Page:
FIG. 3B illustrates a plurality of apertures 23 in pipes 22 aligned in rows. The pipes 22 are shown in elevation. FIG. 3A is a cross-sectional side view of the pipe 22 shown in FIG. 3 taken along the lines 3A--3A. FIG. 3A illustrates that the apertures 23 are oriented over an arc of 90. In this orientation the apertures disperse the additive/surfactant in the direction of the wall of the cleaning chamber and not inwardly toward the center of the cleaning chamber. The arrows in FIG. 3A indicate the flow of the mixture out of pipe 22 and toward the wall of the cleaning chamber 2.

It will be understood by those skilled in the art that the cleaning chamber includes a basket (not shown) which holds the garments/fabrics. It is advantageous to distribute, as disclosed herein, the additive/surfactant along the walls of the cleaning chamber. This method of dispersion, coupled with the alternation of valve 34 and alternate cycling of liquid carbon dioxide through nozzles 30, provides good garment cleaning. This aperture arrangement accomplishes a full dispersion of the mixture in all areas of the cleaning chamber 2. Other aperture patterns may be used. The apertures may extend over a 180 arc. The apertures face the wall of the cleaning chamber and are in proximity therewith.

FIG. 4 is a partial cross-sectional view of a cleaning chamber illustrating another embodiment of a dispersion system, to wit, a nozzle 25. The nozzle is not shown in cross-section. FIG. 4 illustrates the wall of the cleaning chamber in partial section and a nozzle 25 connected to conduit 6. Nozzle 25 is directed downwardly toward the bottom of the cleaning chamber. FIG. 4A illustrates the nozzle 25 oriented in the downward direction along the curved wall of the cleaning chamber 2. FIG. 5 is a partial cross-sectional view of a cleaning chamber illustrating another embodiment of a dispersion system, to wit, two nozzles 25 in combination with a pipe tee and pipes. It will be noted by those skilled in the art when viewing FIG. 5 that the nozzles 25 could be oriented in a plurality of ways such that some nozzles could be directed toward the top 28 of the cleaning chamber and some nozzles could be directed toward the bottom 29 of the cleaning chamber 2. As shown in FIG. 5 the nozzles are oriented toward the bottom of the cleaning chamber 2. The nozzles would be oriented toward the wall of the cleaning chamber.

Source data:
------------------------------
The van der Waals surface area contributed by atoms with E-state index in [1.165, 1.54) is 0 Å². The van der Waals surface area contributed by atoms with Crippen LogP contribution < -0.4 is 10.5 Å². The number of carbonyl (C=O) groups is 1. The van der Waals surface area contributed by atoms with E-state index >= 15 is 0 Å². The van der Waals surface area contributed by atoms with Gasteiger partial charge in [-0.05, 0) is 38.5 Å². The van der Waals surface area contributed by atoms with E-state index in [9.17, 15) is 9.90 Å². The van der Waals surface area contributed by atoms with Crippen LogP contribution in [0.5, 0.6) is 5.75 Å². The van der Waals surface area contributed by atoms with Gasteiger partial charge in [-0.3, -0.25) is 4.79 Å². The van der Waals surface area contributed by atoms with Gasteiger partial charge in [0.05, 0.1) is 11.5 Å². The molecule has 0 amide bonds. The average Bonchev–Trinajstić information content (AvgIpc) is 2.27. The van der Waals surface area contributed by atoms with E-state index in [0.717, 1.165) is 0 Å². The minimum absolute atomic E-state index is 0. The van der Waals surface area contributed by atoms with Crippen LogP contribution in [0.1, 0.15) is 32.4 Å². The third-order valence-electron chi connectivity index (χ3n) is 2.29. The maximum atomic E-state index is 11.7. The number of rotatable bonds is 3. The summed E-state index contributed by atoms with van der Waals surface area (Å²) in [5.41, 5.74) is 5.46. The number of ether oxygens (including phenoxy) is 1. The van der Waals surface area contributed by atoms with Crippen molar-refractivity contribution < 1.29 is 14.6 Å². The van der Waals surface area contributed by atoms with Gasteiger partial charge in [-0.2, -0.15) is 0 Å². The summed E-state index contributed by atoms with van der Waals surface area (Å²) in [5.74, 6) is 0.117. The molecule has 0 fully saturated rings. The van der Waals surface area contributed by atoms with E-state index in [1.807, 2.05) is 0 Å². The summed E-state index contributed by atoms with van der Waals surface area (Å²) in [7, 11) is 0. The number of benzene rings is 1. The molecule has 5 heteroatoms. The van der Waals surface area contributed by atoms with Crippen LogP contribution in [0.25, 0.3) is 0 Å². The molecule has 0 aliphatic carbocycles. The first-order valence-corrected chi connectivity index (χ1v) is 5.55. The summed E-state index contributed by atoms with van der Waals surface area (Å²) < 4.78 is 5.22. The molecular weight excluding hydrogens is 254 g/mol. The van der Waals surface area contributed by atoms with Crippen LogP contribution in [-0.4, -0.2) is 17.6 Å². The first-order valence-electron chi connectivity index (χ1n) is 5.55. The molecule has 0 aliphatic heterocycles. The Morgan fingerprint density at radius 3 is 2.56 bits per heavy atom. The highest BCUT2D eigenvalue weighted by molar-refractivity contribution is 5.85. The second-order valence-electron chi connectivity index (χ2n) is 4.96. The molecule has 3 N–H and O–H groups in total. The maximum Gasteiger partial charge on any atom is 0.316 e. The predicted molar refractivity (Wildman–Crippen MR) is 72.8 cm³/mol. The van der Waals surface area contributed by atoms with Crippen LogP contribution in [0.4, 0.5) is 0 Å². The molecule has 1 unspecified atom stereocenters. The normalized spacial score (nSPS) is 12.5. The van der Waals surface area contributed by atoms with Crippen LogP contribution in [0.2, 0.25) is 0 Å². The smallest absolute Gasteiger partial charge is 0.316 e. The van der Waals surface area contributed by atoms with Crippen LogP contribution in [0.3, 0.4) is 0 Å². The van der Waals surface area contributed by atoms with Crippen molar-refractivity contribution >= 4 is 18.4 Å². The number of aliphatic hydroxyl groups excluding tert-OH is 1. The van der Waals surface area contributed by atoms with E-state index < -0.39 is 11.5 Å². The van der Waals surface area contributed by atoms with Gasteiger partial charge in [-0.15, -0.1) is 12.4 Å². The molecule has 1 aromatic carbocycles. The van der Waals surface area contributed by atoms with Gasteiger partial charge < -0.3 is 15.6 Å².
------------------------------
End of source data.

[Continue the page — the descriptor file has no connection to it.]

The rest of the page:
FIG. 5A is an elevational view of the nozzles of FIG. 5 shown oriented downwardly with the wall of cleaning chamber 2 located behind the nozzles.

FIG. 7 is a perspective view of the cleaning chamber 2 illustrating the entrance of conduit 6 from the additive/delivery module midway into the side of cleaning chamber 2.

The pressure within the cleaning chamber 2 is approximately 100 psi less than the discharge pressure of the liquid carbon dioxide pump 5. Other differential pressures may be used depending on garment type and operator preferences. The small orifices in the nozzles 30 create a pressure differential between the pump 5 and the interior of the cleaning chamber 2. The differential pressure across the additive/delivery module 3 is approximately 50 psi. Therefore, the pressure in conduit 6 is approximately 50 psi greater than the pressure in the cleaning chamber 2. Hence, the flow is easily supplied from the mixing reservoir 10 to the cleaning chamber 2 when the valves are lined up correctly as previously identified hereinabove.